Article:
Second Life’s Home and Garden Expo moves to September – what do you think?

Home and Garden Expo 2014
Home and Garden Expo 2014

It’s been announced that the Home and Garden Expo will be moving to September this year – the announcement appeared yesterday on the website:

Due to some unforeseeable circumstances and misunderstandings, the staff of the 7th Annual Second Life Home and Garden Expo deems it prudent to reschedule the event.

It’s very clear from the announcement that this decision was undertaken only with the utmost reluctance by Kat Alderson, the very hard-working organiser of the event, and it’s brave of her to have made such a radical decision, which won’t come without costs.

We had decided to be a Platinum Sponsor for this event (as we have been for the past five years), and we have confirmed our sponsorship of the September event.

The view from the Prim Perfect taverna at the Home and Garden Expo
The view from the Prim Perfect taverna at the Home and Garden Expo in 2013

I would be interested to hear what readers of this blog feel about this change. Speaking personally, I can see advantages and disadvantages.

1) The “Event Season” is very overcrowded. Starting (well, from my perspective) with One Billion Rising in February, we move to the Start-Up for Relay for Life, Fashion for Life, the Home Show, the Fantasy Faire, the Home and Garden Expo, the Breedables Fair, Halfway There Fair, Paint SL Purple, Second Life Birthday, Relay for Life Weekend and the Hair Fair – and that takes us to the end of July. That’s six months and twelve major events, some lasting ten days to two weeks.

Add in smaller Fairs and Expos, regular but popular events like the Gatcha and Collaborate (I can never remember the damn spelling) to say nothing of all the team events by which the 200+ RFL teams raise their contributions, and that’s a pretty over0crowded six months not just for attendees but for creators. And for most of those creatives, they are juggling keeping businesses going and balancing real lives as well (summer exams anyone?).

So moving a major event (a mega-event) to outside this crowded season on one level makes a lot of sense.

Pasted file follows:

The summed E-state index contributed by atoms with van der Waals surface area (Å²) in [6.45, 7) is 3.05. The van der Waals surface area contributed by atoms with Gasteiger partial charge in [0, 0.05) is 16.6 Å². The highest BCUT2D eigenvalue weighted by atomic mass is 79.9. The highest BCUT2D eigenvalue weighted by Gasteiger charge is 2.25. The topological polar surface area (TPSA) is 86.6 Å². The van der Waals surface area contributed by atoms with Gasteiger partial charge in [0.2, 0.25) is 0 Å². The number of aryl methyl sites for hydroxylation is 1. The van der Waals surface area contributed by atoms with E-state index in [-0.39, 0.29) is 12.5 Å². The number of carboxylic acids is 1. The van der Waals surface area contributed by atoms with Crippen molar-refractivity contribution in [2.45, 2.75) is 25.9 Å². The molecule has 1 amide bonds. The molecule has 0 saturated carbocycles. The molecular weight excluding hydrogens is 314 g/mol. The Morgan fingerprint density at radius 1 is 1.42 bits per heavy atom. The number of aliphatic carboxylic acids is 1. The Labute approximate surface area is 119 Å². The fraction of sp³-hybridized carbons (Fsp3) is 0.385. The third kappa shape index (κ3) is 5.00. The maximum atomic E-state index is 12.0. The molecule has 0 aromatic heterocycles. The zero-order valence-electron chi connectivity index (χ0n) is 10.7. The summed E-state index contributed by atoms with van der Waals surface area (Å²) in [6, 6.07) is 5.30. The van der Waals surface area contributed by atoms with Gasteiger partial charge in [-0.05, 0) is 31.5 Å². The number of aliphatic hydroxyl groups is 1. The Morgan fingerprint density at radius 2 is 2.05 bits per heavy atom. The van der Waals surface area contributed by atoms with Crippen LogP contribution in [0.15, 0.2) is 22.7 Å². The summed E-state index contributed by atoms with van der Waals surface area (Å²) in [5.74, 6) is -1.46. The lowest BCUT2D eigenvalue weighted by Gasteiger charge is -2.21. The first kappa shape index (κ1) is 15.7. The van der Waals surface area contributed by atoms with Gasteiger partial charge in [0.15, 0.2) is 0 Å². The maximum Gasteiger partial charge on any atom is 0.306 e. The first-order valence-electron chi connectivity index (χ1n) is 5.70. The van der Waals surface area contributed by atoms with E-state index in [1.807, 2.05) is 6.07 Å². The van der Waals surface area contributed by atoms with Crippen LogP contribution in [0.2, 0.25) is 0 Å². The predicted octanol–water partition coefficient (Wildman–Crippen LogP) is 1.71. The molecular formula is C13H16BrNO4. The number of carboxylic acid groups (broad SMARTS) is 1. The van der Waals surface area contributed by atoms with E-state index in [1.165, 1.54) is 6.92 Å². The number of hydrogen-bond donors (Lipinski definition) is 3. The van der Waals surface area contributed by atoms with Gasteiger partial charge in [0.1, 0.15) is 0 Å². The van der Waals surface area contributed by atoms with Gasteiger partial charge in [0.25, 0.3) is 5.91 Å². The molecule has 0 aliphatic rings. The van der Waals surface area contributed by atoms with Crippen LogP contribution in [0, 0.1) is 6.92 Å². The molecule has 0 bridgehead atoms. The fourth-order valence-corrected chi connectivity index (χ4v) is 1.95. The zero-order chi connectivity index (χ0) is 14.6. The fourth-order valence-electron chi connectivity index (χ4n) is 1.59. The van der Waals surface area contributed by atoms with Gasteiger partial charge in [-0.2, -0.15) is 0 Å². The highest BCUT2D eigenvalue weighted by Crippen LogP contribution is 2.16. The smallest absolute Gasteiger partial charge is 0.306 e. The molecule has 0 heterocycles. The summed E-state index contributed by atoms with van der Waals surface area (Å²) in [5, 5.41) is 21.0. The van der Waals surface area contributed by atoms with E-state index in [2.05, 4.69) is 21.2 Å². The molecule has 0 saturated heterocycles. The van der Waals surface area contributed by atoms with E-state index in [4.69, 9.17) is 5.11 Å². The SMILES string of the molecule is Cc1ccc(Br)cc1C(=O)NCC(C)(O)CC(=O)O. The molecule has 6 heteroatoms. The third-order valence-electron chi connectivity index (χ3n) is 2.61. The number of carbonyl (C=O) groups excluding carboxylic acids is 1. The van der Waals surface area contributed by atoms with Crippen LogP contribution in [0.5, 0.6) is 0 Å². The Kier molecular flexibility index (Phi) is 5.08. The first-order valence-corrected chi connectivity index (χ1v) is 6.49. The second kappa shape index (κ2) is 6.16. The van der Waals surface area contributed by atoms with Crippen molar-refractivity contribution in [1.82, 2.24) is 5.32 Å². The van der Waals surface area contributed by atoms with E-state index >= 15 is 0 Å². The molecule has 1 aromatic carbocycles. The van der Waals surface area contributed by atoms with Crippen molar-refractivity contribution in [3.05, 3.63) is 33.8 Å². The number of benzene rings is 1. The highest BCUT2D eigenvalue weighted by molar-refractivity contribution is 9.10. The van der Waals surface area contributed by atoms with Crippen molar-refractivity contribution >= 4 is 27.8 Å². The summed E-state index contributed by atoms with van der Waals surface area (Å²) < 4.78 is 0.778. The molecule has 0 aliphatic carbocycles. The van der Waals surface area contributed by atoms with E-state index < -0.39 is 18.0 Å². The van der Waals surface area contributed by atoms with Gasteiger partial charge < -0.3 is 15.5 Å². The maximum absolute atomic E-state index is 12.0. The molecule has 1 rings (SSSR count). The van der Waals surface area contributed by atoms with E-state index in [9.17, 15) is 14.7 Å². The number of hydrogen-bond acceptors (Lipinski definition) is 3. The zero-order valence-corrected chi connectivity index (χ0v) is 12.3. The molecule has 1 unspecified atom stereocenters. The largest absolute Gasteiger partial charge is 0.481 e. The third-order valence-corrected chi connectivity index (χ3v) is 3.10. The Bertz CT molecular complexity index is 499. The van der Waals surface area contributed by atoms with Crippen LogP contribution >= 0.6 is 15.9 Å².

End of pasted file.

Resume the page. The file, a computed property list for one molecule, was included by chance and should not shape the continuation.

Robin Wood's lovely mesh quilt and stand - sold for Relay for Life
Robin Sojourner’s lovely mesh quilt and stand – sold for Relay for Life at the Expo in 2013

2) This is going to be problematic for a lot of creators. I know some had long term plans for the Home and Garden Expo (in one case, 18 months of planning a very major new release!).  The Home and Garden Expo has become seen as the place to launch new products. It’s not just the attendees – it’s also a great opportunity for creatives to meet each other, to share ideas, to discuss plans. And to say a quiet but very smug, “Ta Da!” as they raise the curtian on their latest gorgeous project.

How will a delay affect them?  To put back a planned release by four months could stack up to a lot of lost revenue. Or it could be a bonus – some extra time for tweaking.

For creatives looking to release sooner than September, an alternative might be something like the commercial Home Show.  But this may be too limited for some of the grander launches that would fit better with the Expo – unless the Home Show itself expanded.

The new Maven Home at the Home and Garden Expo
Cain Maven’s gorgeous Casa Anantine, released at the 2012 Home and Garden Expo

For the Home and Garden Expo is perhaps unique among the mega-events in that Home and Garden creators will often be working on large-scale projects that can take several months to complete. These may not be their only releases during this time, but they will probably be the most important.

It would certainly be a shame if the Home and Garden Expo lost its reputation as the annual event at which to launch major new projects. At all events, this might be the case this year but – if September becomes a new month for the Expo, the ever-flexible creatives will doubtless adapt – just look at the way they have survived myriad changes from the Lab.  But I suspect that the thing that is going to decide this is certainty. If September does become the new month for the Expo, then designers can factor that into their planning. If it becomes a moveable feast … less so.